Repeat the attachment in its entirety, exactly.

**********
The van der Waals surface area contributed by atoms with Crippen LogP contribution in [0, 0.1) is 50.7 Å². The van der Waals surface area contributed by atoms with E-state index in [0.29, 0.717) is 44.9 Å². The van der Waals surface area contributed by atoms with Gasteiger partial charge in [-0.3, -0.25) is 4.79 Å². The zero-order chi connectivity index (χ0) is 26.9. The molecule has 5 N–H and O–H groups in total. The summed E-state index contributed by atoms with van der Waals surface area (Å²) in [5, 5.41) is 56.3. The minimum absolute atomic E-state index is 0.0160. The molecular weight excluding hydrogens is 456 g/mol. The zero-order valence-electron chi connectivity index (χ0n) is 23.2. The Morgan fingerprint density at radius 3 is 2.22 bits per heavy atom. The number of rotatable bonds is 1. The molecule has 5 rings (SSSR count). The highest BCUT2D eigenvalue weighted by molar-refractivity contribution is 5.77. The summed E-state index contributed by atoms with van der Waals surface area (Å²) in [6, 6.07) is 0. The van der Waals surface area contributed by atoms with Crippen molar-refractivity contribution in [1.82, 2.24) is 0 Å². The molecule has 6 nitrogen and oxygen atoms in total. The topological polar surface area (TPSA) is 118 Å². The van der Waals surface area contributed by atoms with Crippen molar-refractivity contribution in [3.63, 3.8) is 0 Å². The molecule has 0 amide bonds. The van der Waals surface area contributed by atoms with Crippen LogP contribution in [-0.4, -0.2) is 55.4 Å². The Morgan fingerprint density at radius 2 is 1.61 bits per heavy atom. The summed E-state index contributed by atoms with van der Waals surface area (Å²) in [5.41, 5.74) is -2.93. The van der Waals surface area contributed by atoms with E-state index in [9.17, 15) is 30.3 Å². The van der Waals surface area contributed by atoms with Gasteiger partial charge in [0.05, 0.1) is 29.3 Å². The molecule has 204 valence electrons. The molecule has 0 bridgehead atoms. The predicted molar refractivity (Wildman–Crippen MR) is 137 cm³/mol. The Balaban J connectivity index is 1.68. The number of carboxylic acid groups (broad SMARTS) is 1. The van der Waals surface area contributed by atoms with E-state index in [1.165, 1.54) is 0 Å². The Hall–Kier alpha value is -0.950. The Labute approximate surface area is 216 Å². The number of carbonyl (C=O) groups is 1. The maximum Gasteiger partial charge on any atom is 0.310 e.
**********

The van der Waals surface area contributed by atoms with Crippen LogP contribution in [0, 0.1) is 50.7 Å². The van der Waals surface area contributed by atoms with E-state index in [0.29, 0.717) is 44.9 Å². The van der Waals surface area contributed by atoms with Gasteiger partial charge in [-0.3, -0.25) is 4.79 Å². The zero-order chi connectivity index (χ0) is 26.9. The molecule has 5 N–H and O–H groups in total. The summed E-state index contributed by atoms with van der Waals surface area (Å²) in [5, 5.41) is 56.3. The minimum absolute atomic E-state index is 0.0160. The molecular weight excluding hydrogens is 456 g/mol. The zero-order valence-electron chi connectivity index (χ0n) is 23.2. The Morgan fingerprint density at radius 3 is 2.22 bits per heavy atom. The number of rotatable bonds is 1. The molecule has 5 rings (SSSR count). The highest BCUT2D eigenvalue weighted by molar-refractivity contribution is 5.77. The summed E-state index contributed by atoms with van der Waals surface area (Å²) in [6, 6.07) is 0. The van der Waals surface area contributed by atoms with Crippen molar-refractivity contribution in [1.82, 2.24) is 0 Å². The molecule has 6 nitrogen and oxygen atoms in total. The topological polar surface area (TPSA) is 118 Å². The van der Waals surface area contributed by atoms with Crippen molar-refractivity contribution in [3.63, 3.8) is 0 Å². The molecule has 0 amide bonds. The van der Waals surface area contributed by atoms with Crippen LogP contribution in [-0.4, -0.2) is 55.4 Å². The Morgan fingerprint density at radius 2 is 1.61 bits per heavy atom. The summed E-state index contributed by atoms with van der Waals surface area (Å²) in [5.41, 5.74) is -2.93. The van der Waals surface area contributed by atoms with E-state index in [9.17, 15) is 30.3 Å². The van der Waals surface area contributed by atoms with Gasteiger partial charge in [0.05, 0.1) is 29.3 Å². The molecule has 204 valence electrons. The molecule has 0 bridgehead atoms. The predicted molar refractivity (Wildman–Crippen MR) is 137 cm³/mol. The Balaban J connectivity index is 1.68. The number of carboxylic acid groups (broad SMARTS) is 1. The van der Waals surface area contributed by atoms with E-state index in [1.165, 1.54) is 0 Å². The Hall–Kier alpha value is -0.950. The Labute approximate surface area is 216 Å². The number of carbonyl (C=O) groups is 1. The maximum Gasteiger partial charge on any atom is 0.310 e.